Yemen's Houthi rebels intensify persecution of Baha'i minority

Raf Sanchez
Hamed bin Haydara, a Yemeni Baha'i, has been sentenced to death by the Houthis - Courtesy

Yemen’s Houthi rebels are waging a campaign of persecution against the country’s Baha’i minority and have already sentenced one of the community’s leaders to death, activists have warned. 

The Baha’i faith is a small monotheistic religion which began in Iran in the 1800s and whose followers face regular discrimination in the Middle East for their beliefs and because their headquarters is in Israel. 

Yemen’s Baha’i community has been harassed for years but activists say their situation is becoming increasingly perilous under the rule of the Iranian-aligned Houthi rebels, who took control of the capital Sanaa in 2015.

This month the Houthis issued a death sentence for Hamed bin Haydara, a 54-year-old Baha’i man. Houthi authorities accuse him of forging official documents and spying for Israel, charges which he and his family deny. 

Mr Haydara was arrested in 2013 by the Yemeni government but the Houthis have continued his imprisonment and issued the death sentence on January 2 without allowing him into the hearing. 

The Houthis have controlled Sanaa since 2015 Credit:  Mohammed Hamoud/Getty Images

His case sparked outcry from human rights groups and has brought a renewed focus on the situation for Baha’i in Yemen.  

“The Huthi authorities must immediately quash the death sentence against Hamid bin Haydara. He is a prisoner of conscience who has been tried on account of his conscientiously held beliefs and peaceful activities as a member of the Baha’i community,” said Philip Luther, Amnesty’s Middle East director. 

At least five other Baha’i are currently being held in Houthi prisons and dozens of others have been arrested and released in recent years. Armed men stormed a Baha’i community workshop in August 2016 and arrested 65 people.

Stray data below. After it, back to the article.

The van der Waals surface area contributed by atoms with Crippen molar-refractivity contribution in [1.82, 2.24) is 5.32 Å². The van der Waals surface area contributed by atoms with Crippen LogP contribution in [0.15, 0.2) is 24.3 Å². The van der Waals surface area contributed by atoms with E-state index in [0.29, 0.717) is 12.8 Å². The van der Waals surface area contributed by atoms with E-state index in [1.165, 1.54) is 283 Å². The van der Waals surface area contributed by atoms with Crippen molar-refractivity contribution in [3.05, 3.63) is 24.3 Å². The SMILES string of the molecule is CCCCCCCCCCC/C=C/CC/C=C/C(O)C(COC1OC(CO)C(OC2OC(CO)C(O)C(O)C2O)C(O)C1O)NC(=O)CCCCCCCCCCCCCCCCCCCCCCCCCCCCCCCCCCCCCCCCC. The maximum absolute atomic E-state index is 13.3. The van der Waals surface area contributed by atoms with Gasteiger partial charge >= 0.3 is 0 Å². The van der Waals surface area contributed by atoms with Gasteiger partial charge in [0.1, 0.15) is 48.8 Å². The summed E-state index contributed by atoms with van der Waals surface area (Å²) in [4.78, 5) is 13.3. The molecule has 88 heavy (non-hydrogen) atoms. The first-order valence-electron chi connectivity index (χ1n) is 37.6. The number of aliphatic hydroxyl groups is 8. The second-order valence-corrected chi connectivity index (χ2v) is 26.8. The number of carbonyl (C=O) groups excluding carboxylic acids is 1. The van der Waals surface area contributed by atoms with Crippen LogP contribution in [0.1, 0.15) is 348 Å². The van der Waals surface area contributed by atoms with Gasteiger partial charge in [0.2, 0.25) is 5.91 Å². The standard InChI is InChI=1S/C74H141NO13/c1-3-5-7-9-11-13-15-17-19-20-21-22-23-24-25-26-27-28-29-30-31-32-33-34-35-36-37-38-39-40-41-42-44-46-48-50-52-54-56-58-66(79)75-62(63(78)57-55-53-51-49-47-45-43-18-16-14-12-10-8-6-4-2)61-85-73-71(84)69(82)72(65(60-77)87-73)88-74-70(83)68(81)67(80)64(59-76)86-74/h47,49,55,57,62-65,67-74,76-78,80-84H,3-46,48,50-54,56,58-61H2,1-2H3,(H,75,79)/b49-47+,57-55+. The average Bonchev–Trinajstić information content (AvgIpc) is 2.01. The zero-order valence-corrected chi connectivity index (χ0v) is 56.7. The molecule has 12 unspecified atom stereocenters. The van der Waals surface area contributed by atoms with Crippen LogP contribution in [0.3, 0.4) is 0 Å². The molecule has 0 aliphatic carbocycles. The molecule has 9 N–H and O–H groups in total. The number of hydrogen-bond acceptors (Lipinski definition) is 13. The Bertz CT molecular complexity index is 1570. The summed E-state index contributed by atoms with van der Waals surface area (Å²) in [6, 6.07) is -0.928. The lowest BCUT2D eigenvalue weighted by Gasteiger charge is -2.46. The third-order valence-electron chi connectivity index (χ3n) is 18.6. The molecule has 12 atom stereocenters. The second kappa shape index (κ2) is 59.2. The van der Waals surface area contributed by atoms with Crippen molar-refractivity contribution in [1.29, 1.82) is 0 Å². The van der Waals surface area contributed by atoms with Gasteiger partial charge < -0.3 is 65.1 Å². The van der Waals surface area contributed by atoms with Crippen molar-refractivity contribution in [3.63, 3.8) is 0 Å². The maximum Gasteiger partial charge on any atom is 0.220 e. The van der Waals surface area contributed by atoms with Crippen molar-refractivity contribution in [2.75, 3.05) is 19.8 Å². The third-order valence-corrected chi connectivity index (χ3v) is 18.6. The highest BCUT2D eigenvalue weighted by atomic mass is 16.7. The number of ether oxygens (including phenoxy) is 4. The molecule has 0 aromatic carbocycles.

Among them was Mawahib Yaqub, a 52-year-old Baha’i teacher, who was held in prison for six weeks before eventually being freed. 

“The Baha’i in Yemen are living in a state of fear,” said Malath Abbas, Mrs Yaqub’s nephew, who lives in Dundee. “This is not random: these are systematic acts of persecution which are escalating over time.”

Members of the Baha’i community in the UK suspect that the Houthis may be stepping up actions against the Bahai in Sanaa at the behest of their allies in Iran, where the Baha’i are vigorously persecuted. They conceded they had “no documentary evidence” of the connection. 

The UN warned earlier this year that the Baha’i in Yemen are “under pressure to recant their faith” and that Houthi authorities had used prosecutions and criminal investigations to try to force them to convert to Islam. 

The Baha’i faith draws on elements of Judaism, Christianity, Islam and Buddhism and their beliefs are met with deep suspicion in Middle Eastern countries where Islam is the dominant faith. 

Iran and Arab governments are also wary of the religion because its headquarters, the Universal House of Justice, is based in Haifa in northern Israel - leading to false claims that the Baha’i are linked to the Israeli government. 

The Baha’i deny any such connection and say their faith has roots in the Holy Land just like the three major Abrahamic religions.